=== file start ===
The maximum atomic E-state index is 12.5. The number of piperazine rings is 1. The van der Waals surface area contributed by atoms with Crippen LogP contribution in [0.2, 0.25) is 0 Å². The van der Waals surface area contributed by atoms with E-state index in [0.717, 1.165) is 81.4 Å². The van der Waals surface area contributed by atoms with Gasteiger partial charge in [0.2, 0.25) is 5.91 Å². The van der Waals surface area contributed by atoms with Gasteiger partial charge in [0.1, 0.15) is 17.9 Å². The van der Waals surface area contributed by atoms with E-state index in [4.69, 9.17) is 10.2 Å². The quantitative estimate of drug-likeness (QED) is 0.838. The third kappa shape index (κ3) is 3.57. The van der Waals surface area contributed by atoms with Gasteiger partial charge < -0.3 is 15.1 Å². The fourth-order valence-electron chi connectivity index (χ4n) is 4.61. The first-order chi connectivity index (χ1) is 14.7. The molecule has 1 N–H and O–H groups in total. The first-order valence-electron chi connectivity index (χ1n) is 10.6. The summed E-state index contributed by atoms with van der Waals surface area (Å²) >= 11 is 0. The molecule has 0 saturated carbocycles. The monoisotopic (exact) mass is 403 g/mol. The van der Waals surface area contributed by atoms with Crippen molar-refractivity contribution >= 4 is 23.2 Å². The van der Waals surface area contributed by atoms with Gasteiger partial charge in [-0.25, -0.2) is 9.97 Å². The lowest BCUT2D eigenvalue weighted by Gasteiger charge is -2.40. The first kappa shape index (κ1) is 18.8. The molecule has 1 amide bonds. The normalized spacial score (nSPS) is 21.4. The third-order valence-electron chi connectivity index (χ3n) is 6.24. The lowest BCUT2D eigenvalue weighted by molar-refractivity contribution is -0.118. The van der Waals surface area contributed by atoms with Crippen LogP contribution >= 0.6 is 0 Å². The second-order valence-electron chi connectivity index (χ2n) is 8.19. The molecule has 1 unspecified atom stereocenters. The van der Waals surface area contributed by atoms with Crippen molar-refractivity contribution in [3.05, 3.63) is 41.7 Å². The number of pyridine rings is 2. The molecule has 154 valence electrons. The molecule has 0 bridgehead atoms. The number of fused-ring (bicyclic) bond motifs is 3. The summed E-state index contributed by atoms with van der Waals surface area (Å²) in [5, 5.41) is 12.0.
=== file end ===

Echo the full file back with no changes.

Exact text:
The maximum atomic E-state index is 12.5. The number of piperazine rings is 1. The van der Waals surface area contributed by atoms with Crippen LogP contribution in [0.2, 0.25) is 0 Å². The van der Waals surface area contributed by atoms with E-state index in [0.717, 1.165) is 81.4 Å². The van der Waals surface area contributed by atoms with Gasteiger partial charge in [0.2, 0.25) is 5.91 Å². The van der Waals surface area contributed by atoms with Gasteiger partial charge in [0.1, 0.15) is 17.9 Å². The van der Waals surface area contributed by atoms with E-state index in [4.69, 9.17) is 10.2 Å². The quantitative estimate of drug-likeness (QED) is 0.838. The third kappa shape index (κ3) is 3.57. The van der Waals surface area contributed by atoms with Gasteiger partial charge < -0.3 is 15.1 Å². The fourth-order valence-electron chi connectivity index (χ4n) is 4.61. The first-order chi connectivity index (χ1) is 14.7. The molecule has 1 N–H and O–H groups in total. The first-order valence-electron chi connectivity index (χ1n) is 10.6. The summed E-state index contributed by atoms with van der Waals surface area (Å²) >= 11 is 0. The molecule has 0 saturated carbocycles. The monoisotopic (exact) mass is 403 g/mol. The van der Waals surface area contributed by atoms with Crippen molar-refractivity contribution >= 4 is 23.2 Å². The van der Waals surface area contributed by atoms with Gasteiger partial charge in [-0.25, -0.2) is 9.97 Å². The lowest BCUT2D eigenvalue weighted by Gasteiger charge is -2.40. The first kappa shape index (κ1) is 18.8. The molecule has 1 amide bonds. The normalized spacial score (nSPS) is 21.4. The third-order valence-electron chi connectivity index (χ3n) is 6.24. The lowest BCUT2D eigenvalue weighted by molar-refractivity contribution is -0.118. The van der Waals surface area contributed by atoms with Crippen LogP contribution >= 0.6 is 0 Å². The second-order valence-electron chi connectivity index (χ2n) is 8.19. The molecule has 1 unspecified atom stereocenters. The van der Waals surface area contributed by atoms with Crippen molar-refractivity contribution in [3.05, 3.63) is 41.7 Å². The number of pyridine rings is 2. The molecule has 154 valence electrons. The molecule has 0 bridgehead atoms. The number of fused-ring (bicyclic) bond motifs is 3. The summed E-state index contributed by atoms with van der Waals surface area (Å²) in [5, 5.41) is 12.0.